The present invention includes many advantages, including enabling application developers, users and domain experts who use Object Process Graphs to continue to use relational database systems to store business information. The present invention provides a way for legacy applications, applications implemented with traditional technologies, to access data produced by OPG-defined applications, and for OPG-defined applications to access data produced by legacy applications.
These and other features, aspects, and advantages of the present invention will become better understood with regard to the following description, appended claims, and accompanying drawings, where:
One aspect of the present invention is a system that includes a Graph Data Object Definer (GDOD) system, a Relational Database Table Definer (RDTD) system, a Graph Data Change Recorder (GDCR) system, a Graph Data Retriever (GDR) system and a Relational Database Updater (RDU) system. Together, these systems provide a comprehensive interface between Object Process Graphs and Relational Database Management Systems.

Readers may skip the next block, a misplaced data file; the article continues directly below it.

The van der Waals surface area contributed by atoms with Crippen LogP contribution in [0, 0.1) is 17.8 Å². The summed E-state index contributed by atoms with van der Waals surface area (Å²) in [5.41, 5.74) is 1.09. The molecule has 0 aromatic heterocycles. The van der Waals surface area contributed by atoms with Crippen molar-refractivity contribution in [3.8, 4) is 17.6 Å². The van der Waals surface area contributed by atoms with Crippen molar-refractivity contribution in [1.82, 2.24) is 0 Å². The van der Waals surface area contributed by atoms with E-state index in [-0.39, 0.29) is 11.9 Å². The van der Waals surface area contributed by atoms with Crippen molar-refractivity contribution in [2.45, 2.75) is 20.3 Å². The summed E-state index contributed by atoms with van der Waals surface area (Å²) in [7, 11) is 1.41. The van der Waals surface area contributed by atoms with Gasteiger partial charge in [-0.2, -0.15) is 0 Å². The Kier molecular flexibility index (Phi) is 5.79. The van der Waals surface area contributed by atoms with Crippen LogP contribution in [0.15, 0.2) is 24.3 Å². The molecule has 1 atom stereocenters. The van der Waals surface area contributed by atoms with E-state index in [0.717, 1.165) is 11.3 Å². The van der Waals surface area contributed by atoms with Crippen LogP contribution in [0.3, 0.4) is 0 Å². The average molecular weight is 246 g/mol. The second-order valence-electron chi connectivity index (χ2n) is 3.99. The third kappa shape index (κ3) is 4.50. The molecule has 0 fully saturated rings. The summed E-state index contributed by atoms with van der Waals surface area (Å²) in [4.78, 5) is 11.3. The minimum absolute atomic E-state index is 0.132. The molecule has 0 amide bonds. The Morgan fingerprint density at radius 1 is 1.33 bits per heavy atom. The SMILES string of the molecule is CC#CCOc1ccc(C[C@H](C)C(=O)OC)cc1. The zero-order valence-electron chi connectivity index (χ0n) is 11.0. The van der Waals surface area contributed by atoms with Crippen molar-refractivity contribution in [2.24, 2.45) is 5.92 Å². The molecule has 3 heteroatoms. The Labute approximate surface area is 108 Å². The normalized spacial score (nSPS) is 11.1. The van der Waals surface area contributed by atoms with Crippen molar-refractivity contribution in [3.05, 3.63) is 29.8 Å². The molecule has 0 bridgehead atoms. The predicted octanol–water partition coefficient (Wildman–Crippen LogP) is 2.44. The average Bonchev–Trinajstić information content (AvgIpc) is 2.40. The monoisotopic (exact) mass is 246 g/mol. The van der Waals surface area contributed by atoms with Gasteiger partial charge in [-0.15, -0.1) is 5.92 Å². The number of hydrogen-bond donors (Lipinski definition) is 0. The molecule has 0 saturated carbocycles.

Another aspect is a method where the RDTD parses and interprets XML descriptions of Object Process Graph (OPG) data structures and produces equivalent relational database table schemas. The GDOD accesses a relational database's table schema and creates an XML description of OPG data elements. As an OPG makes changes to its data elements in response to inputs or processing, the GDCR records descriptions of the changes on a journal file. The change descriptions are grouped and delimited by transaction information. The RDU runs on a separate process thread. The RDU reads the journal file and creates database update transactions from the change descriptions. When an OPG is running an application, it generates requests for persistent OPG data. These requests are processed by GDR.